Ravenel’s Stinkhorn

(Phallus ravenelii)

Conservation Status
Ravenel’s Stinkhorn
Photo by Kirk Nelson
  IUCN Red List

not listed


not listed


not listed


Ravenel’s Stinkhorn is a common and widespread mushroom in gardens, lawns, meadows, cultivated areas, and woodlands of eastern North America. It is found from August through October, singly or in clusters, on the ground or on well rotted stumps, logs, wood chips, or sawdust. It is saprobic, obtaining its nutrients from decaying wood.

The fruiting body at first is white to pinkish, egg-shaped, up to 2 tall, and resembles a puffball at least partially submerged in the ground. It is attached to the ground or other substrate by thread-like, branching, similarly colored strands (mycelium). Inside the “egg” there is a gelatinous layer and a green spore mass (gleba), and all of the fully-formed parts of the mature stinkhorn. When conditions are right the “egg” ruptures and expands rapidly, sometimes in as little as one hour, producing a 4 to 6 tall, distinctly phallic structure with a stalk and thimble-like head. The rapid expansion is possible because all of the parts are fully formed and compressed inside the “egg”, and because the individual cells elongate, rather than new cells being produced. As the stinkhorn expands the gelatinous layer mixes with the spore mass producing a shiny, putrid slime that covers the cap. The foul-smelling slime is irresistible to flies, which feed on it, lay their eggs in it, and transfer spores when they fly to other stinkhorns.

The stalk is spike-like, hollow, spongy, fragile, 4 to 6 tall, and to 13 16 thick. It is usually entirely white but may be tinged yellowish or pinkish toward the base. At the base of the stalk the remnants of the ruptured “egg” (volva) is white, sometimes tinged with pink.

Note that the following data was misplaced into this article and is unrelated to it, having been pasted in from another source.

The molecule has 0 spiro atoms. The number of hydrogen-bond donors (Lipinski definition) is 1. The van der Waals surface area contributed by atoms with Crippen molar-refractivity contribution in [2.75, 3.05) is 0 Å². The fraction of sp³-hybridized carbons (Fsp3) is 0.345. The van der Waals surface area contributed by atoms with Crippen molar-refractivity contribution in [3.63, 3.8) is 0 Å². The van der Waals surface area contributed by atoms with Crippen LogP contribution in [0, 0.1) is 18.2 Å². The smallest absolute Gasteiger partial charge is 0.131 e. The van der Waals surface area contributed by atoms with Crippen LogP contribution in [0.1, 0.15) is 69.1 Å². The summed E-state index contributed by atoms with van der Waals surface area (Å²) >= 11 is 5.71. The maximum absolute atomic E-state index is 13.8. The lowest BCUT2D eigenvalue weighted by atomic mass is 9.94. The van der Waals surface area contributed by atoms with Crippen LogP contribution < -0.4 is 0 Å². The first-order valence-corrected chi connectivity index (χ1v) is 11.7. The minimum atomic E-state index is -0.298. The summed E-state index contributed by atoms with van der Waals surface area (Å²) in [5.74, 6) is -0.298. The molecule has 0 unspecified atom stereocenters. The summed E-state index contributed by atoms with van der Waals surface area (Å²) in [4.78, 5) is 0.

The cap is thimble-like, to 19 16 in diameter and 19 16 to 1¾ in height. There is a white, circular opening at the top where it attaches to the stalk. There are sometimes remnants of a membranous veil attached to the bottom of the cap. At first, the cap is covered with a thick, slimy or gluey, shiny, olive-brown to dark brown, spore-bearing mass (gleba). The gleba has a strong, putrid odor, repulsive to humans but irresistible to flies. When it is carried off by flies and/or washed off by rain it reveals a dark. granular, smooth or slightly wrinkled but not deeply pitted or ridged surface. There are no gills.

All stinkhorns are edible but the slimy consistency inside the “egg” and the putrid odor the mature specimen are enough to dissuade most from collecting it for the table.


Similar Species


Common Stinkhorn (Phallus impudicus) cap is deeply pitted and ridged (reticulate) beneath the slime.

Habitat and Hosts

Gardens, lawns, meadows, cultivated areas, and woodlands.




August through October


Distribution Map



4, 24, 26, 29, 30, 77.




Widespread; more common in eastern United States

  Kingdom Fungi (fungi)  
  Subkingdom Dikarya  
  Phylum Basidiomycota (club fungi)  
  Subphylum Agaricomycotina (jelly fungi, yeasts, and mushrooms)  
  Class Agaricomycetes (mushrooms, bracket fungi, puffballs, and allies)  
  Subclass Phallomycetidae